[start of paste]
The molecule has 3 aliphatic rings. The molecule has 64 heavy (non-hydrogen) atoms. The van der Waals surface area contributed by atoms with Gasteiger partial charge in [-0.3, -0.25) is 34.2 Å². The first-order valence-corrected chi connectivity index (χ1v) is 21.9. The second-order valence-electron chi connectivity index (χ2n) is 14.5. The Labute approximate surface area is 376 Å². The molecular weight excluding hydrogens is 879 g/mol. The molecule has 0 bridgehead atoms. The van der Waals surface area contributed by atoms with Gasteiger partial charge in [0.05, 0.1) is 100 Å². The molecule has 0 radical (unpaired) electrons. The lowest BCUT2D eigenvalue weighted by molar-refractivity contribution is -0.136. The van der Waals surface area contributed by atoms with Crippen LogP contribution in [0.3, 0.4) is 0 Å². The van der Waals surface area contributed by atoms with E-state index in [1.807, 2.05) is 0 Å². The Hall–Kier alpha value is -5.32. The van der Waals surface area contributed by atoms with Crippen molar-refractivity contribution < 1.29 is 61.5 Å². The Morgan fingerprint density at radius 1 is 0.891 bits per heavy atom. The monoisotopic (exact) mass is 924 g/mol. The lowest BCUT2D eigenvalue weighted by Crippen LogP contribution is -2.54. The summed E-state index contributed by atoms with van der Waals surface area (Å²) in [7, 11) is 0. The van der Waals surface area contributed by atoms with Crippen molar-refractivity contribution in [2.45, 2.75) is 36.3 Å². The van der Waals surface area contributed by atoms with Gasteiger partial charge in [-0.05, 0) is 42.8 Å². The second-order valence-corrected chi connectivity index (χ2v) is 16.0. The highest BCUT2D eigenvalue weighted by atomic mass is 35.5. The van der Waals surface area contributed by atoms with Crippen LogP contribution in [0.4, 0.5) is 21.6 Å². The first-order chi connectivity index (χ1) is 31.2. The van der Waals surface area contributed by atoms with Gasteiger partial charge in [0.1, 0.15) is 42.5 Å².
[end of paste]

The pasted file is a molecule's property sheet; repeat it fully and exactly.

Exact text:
The molecule has 3 aliphatic rings. The molecule has 64 heavy (non-hydrogen) atoms. The van der Waals surface area contributed by atoms with Gasteiger partial charge in [-0.3, -0.25) is 34.2 Å². The first-order valence-corrected chi connectivity index (χ1v) is 21.9. The second-order valence-electron chi connectivity index (χ2n) is 14.5. The Labute approximate surface area is 376 Å². The molecular weight excluding hydrogens is 879 g/mol. The molecule has 0 bridgehead atoms. The van der Waals surface area contributed by atoms with Gasteiger partial charge in [0.05, 0.1) is 100 Å². The molecule has 0 radical (unpaired) electrons. The lowest BCUT2D eigenvalue weighted by molar-refractivity contribution is -0.136. The van der Waals surface area contributed by atoms with Crippen LogP contribution in [0.3, 0.4) is 0 Å². The van der Waals surface area contributed by atoms with E-state index in [1.807, 2.05) is 0 Å². The Hall–Kier alpha value is -5.32. The van der Waals surface area contributed by atoms with Crippen molar-refractivity contribution < 1.29 is 61.5 Å². The Morgan fingerprint density at radius 1 is 0.891 bits per heavy atom. The monoisotopic (exact) mass is 924 g/mol. The lowest BCUT2D eigenvalue weighted by Crippen LogP contribution is -2.54. The summed E-state index contributed by atoms with van der Waals surface area (Å²) in [7, 11) is 0. The van der Waals surface area contributed by atoms with Crippen molar-refractivity contribution in [2.45, 2.75) is 36.3 Å². The van der Waals surface area contributed by atoms with Gasteiger partial charge in [-0.05, 0) is 42.8 Å². The second-order valence-corrected chi connectivity index (χ2v) is 16.0. The highest BCUT2D eigenvalue weighted by atomic mass is 35.5. The van der Waals surface area contributed by atoms with Crippen LogP contribution in [0.4, 0.5) is 21.6 Å². The first-order chi connectivity index (χ1) is 31.2. The van der Waals surface area contributed by atoms with Gasteiger partial charge in [0.1, 0.15) is 42.5 Å².